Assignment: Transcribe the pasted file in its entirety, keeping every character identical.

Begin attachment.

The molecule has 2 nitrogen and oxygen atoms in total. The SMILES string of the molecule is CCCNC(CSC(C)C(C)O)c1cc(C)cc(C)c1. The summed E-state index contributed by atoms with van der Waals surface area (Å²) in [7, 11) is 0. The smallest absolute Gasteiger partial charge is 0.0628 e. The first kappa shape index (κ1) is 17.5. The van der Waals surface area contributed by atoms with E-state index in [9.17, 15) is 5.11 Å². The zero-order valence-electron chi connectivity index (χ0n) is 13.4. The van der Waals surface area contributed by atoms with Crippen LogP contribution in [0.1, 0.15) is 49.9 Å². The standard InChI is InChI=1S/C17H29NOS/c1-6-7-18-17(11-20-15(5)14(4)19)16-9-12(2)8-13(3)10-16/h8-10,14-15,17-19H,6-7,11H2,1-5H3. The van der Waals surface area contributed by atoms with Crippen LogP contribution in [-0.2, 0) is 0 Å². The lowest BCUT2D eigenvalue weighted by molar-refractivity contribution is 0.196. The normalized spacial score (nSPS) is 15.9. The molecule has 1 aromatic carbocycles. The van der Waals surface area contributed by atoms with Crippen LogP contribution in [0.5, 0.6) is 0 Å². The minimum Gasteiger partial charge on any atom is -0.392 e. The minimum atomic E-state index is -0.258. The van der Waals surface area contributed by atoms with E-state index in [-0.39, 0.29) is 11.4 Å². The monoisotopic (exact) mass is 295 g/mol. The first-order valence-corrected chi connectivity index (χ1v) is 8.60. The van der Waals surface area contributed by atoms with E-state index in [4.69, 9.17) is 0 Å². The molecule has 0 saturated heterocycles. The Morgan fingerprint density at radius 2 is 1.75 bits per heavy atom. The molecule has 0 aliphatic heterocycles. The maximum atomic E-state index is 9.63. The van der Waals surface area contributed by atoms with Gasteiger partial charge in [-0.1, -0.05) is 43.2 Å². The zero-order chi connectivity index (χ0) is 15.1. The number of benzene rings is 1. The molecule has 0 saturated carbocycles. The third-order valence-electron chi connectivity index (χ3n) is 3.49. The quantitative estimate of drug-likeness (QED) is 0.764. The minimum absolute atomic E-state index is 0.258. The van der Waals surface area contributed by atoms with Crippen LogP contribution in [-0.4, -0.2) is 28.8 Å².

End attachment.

The molecule has 2 nitrogen and oxygen atoms in total. The SMILES string of the molecule is CCCNC(CSC(C)C(C)O)c1cc(C)cc(C)c1. The summed E-state index contributed by atoms with van der Waals surface area (Å²) in [7, 11) is 0. The smallest absolute Gasteiger partial charge is 0.0628 e. The first kappa shape index (κ1) is 17.5. The van der Waals surface area contributed by atoms with E-state index in [9.17, 15) is 5.11 Å². The zero-order valence-electron chi connectivity index (χ0n) is 13.4. The van der Waals surface area contributed by atoms with Crippen LogP contribution in [0.1, 0.15) is 49.9 Å². The standard InChI is InChI=1S/C17H29NOS/c1-6-7-18-17(11-20-15(5)14(4)19)16-9-12(2)8-13(3)10-16/h8-10,14-15,17-19H,6-7,11H2,1-5H3. The van der Waals surface area contributed by atoms with Crippen LogP contribution in [-0.2, 0) is 0 Å². The lowest BCUT2D eigenvalue weighted by molar-refractivity contribution is 0.196. The normalized spacial score (nSPS) is 15.9. The molecule has 1 aromatic carbocycles. The van der Waals surface area contributed by atoms with Crippen LogP contribution in [0.5, 0.6) is 0 Å². The minimum Gasteiger partial charge on any atom is -0.392 e. The minimum atomic E-state index is -0.258. The van der Waals surface area contributed by atoms with E-state index in [-0.39, 0.29) is 11.4 Å². The monoisotopic (exact) mass is 295 g/mol. The first-order valence-corrected chi connectivity index (χ1v) is 8.60. The van der Waals surface area contributed by atoms with E-state index in [4.69, 9.17) is 0 Å². The molecule has 0 saturated heterocycles. The Morgan fingerprint density at radius 2 is 1.75 bits per heavy atom. The molecule has 0 aliphatic heterocycles. The maximum atomic E-state index is 9.63. The van der Waals surface area contributed by atoms with Gasteiger partial charge in [-0.1, -0.05) is 43.2 Å². The zero-order chi connectivity index (χ0) is 15.1. The number of benzene rings is 1. The molecule has 0 saturated carbocycles. The third-order valence-electron chi connectivity index (χ3n) is 3.49. The quantitative estimate of drug-likeness (QED) is 0.764. The minimum absolute atomic E-state index is 0.258. The van der Waals surface area contributed by atoms with Crippen LogP contribution in [-0.4, -0.2) is 28.8 Å².